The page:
Slide 17 of 26
More importantly, the same thing is true of physical goods. The computer does not know whether the BUY instruction relates to a security or a tanker-load of oil. The computer does not know whether subject of the transaction is regulated by the FTC because it is a “commodity,” or by the SEC because it is a share of General Electric, or by the FTC because it is a jacket, or by the FDA because it is a drug.
On the programming level there is no difference between financial services of every kind and other commercial products and services of every kind. To put the matter in U.S. banking law terms, an analysis on the programming level indicates the core artificiality of the distinctions in the Glass-Steagall Act and suggests the extent of the difficulty in maintaining them. They essentially do not conform to the underlying reality.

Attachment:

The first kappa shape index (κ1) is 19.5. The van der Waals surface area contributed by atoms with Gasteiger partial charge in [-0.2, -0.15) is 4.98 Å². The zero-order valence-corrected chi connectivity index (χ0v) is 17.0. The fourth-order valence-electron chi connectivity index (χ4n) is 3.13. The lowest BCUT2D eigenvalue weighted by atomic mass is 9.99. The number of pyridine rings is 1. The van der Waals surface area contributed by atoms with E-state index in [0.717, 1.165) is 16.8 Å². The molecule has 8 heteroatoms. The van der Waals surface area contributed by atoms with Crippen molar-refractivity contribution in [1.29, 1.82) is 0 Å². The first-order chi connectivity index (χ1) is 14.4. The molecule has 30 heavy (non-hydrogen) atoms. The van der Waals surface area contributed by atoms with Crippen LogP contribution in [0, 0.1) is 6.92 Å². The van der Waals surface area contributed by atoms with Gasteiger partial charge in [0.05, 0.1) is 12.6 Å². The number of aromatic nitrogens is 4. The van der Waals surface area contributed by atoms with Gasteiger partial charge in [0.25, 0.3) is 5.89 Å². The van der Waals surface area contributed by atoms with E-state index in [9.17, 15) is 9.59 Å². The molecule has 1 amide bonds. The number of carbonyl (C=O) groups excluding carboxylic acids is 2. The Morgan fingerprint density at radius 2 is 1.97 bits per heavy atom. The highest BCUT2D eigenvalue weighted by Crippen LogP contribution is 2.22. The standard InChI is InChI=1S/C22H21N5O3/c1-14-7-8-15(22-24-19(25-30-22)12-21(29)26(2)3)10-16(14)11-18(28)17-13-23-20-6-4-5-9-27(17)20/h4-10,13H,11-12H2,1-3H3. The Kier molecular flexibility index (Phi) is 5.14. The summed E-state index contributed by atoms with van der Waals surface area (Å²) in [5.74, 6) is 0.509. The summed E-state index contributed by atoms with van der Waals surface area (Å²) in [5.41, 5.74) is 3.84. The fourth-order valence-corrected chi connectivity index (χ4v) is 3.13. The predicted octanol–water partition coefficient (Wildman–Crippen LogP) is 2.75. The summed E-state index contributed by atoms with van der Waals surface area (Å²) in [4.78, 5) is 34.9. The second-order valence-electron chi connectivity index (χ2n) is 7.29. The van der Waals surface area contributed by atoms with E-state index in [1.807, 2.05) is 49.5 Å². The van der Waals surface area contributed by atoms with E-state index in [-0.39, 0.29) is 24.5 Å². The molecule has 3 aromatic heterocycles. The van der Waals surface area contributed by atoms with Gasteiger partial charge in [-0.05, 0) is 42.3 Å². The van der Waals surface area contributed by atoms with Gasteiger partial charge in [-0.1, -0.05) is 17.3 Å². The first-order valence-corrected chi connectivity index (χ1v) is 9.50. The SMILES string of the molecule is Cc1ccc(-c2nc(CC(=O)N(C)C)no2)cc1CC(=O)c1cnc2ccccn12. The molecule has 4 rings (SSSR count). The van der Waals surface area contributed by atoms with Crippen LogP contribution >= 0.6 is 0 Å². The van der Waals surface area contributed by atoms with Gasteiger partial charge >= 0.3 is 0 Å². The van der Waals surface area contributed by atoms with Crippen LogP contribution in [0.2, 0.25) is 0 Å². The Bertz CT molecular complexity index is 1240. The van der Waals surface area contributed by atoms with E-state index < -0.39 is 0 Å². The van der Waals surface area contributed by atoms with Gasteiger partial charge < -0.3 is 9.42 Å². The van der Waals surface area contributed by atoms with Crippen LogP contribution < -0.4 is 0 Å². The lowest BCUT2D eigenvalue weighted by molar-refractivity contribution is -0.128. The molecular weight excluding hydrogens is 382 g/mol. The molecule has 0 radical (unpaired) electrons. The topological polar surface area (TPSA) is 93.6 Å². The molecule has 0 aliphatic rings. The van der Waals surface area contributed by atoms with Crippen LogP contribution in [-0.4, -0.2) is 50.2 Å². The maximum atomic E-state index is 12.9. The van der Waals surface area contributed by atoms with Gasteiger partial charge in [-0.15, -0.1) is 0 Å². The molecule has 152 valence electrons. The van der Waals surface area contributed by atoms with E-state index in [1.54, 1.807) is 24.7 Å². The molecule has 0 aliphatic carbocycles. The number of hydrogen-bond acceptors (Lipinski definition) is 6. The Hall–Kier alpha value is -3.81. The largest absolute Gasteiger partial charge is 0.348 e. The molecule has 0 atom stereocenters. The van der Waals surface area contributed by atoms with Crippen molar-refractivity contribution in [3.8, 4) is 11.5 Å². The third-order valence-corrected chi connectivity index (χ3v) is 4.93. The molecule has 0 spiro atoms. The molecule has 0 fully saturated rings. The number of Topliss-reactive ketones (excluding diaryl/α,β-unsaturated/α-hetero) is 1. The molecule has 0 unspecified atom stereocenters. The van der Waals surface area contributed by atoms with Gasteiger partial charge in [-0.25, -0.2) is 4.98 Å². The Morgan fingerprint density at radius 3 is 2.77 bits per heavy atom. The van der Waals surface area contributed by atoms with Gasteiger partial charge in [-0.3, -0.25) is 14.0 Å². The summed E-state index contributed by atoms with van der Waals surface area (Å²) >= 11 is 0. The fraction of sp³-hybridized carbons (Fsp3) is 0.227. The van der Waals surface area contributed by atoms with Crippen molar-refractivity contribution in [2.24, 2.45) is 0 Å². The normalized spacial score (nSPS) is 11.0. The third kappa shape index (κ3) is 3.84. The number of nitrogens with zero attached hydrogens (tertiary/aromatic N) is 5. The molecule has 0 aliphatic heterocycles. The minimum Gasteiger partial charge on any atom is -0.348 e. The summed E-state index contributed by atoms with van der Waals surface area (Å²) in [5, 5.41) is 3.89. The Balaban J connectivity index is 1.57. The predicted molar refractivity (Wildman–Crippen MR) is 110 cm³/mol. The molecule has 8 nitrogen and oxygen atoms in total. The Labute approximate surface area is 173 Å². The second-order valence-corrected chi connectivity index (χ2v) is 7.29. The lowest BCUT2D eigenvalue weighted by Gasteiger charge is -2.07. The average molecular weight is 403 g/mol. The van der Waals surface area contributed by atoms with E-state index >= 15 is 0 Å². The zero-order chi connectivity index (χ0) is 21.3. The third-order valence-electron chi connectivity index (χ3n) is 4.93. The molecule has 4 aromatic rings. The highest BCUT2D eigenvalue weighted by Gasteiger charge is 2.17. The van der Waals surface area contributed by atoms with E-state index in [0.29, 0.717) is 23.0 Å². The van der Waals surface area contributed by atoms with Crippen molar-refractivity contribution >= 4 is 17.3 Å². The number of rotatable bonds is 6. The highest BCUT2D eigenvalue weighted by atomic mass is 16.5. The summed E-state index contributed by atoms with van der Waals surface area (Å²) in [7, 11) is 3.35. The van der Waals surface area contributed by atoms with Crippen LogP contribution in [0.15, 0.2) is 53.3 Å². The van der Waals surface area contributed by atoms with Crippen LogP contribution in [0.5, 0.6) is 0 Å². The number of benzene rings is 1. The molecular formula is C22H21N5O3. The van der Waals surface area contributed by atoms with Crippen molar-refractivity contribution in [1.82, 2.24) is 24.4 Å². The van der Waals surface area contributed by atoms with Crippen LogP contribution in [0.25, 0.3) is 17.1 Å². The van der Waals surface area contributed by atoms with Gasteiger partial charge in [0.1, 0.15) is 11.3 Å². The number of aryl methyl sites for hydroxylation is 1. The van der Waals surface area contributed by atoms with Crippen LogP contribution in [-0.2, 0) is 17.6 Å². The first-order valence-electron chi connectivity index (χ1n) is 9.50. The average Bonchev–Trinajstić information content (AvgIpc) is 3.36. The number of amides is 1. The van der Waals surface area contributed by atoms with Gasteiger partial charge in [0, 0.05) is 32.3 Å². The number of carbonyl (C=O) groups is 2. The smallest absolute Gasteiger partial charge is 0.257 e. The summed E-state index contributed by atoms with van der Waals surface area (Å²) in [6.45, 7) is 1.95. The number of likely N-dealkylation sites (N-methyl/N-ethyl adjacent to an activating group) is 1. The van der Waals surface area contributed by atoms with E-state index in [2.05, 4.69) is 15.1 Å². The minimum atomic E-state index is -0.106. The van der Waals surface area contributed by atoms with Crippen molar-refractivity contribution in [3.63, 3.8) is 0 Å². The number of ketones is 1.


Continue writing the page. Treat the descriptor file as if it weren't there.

A further example is the breakdown of the traditional securities trading mechanisms as a result of these commonalities. Traditional stock exchanges and securities trading mechanisms are experiencing a structure-altering level of competition from electronic communication networks (ECNs) and other alternative trading systems (ATS). In addition, traditional brokerage firms are being challenged fundamentally by low-cost online brokers. Finally, it is clear that there is no fundamental difference on the programming level between bank payment systems and securities settlement systems.